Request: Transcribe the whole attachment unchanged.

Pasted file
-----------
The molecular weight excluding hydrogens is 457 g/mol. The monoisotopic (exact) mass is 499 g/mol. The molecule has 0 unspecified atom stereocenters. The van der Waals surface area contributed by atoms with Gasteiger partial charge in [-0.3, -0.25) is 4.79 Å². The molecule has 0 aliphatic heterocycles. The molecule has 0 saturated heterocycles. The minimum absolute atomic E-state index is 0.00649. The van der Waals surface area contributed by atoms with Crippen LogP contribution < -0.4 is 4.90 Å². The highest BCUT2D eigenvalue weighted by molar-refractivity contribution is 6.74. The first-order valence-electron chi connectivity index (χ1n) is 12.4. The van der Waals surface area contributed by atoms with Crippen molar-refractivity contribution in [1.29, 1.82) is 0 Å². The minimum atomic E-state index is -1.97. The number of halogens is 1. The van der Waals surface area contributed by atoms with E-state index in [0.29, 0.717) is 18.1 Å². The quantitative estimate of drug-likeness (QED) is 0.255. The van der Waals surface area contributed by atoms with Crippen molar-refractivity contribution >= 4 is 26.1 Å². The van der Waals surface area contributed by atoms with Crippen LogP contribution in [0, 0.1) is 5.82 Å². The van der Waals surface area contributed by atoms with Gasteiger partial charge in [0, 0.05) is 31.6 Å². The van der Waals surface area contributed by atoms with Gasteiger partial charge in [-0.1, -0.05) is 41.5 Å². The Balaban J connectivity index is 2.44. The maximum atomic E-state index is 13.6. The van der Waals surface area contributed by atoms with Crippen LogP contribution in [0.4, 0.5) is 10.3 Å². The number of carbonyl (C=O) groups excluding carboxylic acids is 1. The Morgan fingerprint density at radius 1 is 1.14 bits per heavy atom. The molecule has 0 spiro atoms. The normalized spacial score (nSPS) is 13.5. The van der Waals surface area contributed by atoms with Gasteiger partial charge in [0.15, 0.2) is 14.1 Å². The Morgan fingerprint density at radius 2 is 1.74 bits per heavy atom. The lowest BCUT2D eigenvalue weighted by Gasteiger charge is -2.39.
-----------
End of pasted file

The molecular weight excluding hydrogens is 457 g/mol. The monoisotopic (exact) mass is 499 g/mol. The molecule has 0 unspecified atom stereocenters. The van der Waals surface area contributed by atoms with Gasteiger partial charge in [-0.3, -0.25) is 4.79 Å². The molecule has 0 aliphatic heterocycles. The molecule has 0 saturated heterocycles. The minimum absolute atomic E-state index is 0.00649. The van der Waals surface area contributed by atoms with Crippen LogP contribution < -0.4 is 4.90 Å². The highest BCUT2D eigenvalue weighted by molar-refractivity contribution is 6.74. The first-order valence-electron chi connectivity index (χ1n) is 12.4. The van der Waals surface area contributed by atoms with Crippen molar-refractivity contribution in [1.29, 1.82) is 0 Å². The minimum atomic E-state index is -1.97. The number of halogens is 1. The van der Waals surface area contributed by atoms with E-state index in [0.29, 0.717) is 18.1 Å². The quantitative estimate of drug-likeness (QED) is 0.255. The van der Waals surface area contributed by atoms with Crippen molar-refractivity contribution >= 4 is 26.1 Å². The van der Waals surface area contributed by atoms with Crippen LogP contribution in [0, 0.1) is 5.82 Å². The van der Waals surface area contributed by atoms with Gasteiger partial charge in [0, 0.05) is 31.6 Å². The van der Waals surface area contributed by atoms with Gasteiger partial charge in [-0.1, -0.05) is 41.5 Å². The Balaban J connectivity index is 2.44. The maximum atomic E-state index is 13.6. The van der Waals surface area contributed by atoms with Crippen LogP contribution in [0.4, 0.5) is 10.3 Å². The number of carbonyl (C=O) groups excluding carboxylic acids is 1. The Morgan fingerprint density at radius 1 is 1.14 bits per heavy atom. The molecule has 0 spiro atoms. The normalized spacial score (nSPS) is 13.5. The van der Waals surface area contributed by atoms with Gasteiger partial charge in [0.15, 0.2) is 14.1 Å². The Morgan fingerprint density at radius 2 is 1.74 bits per heavy atom. The lowest BCUT2D eigenvalue weighted by Gasteiger charge is -2.39.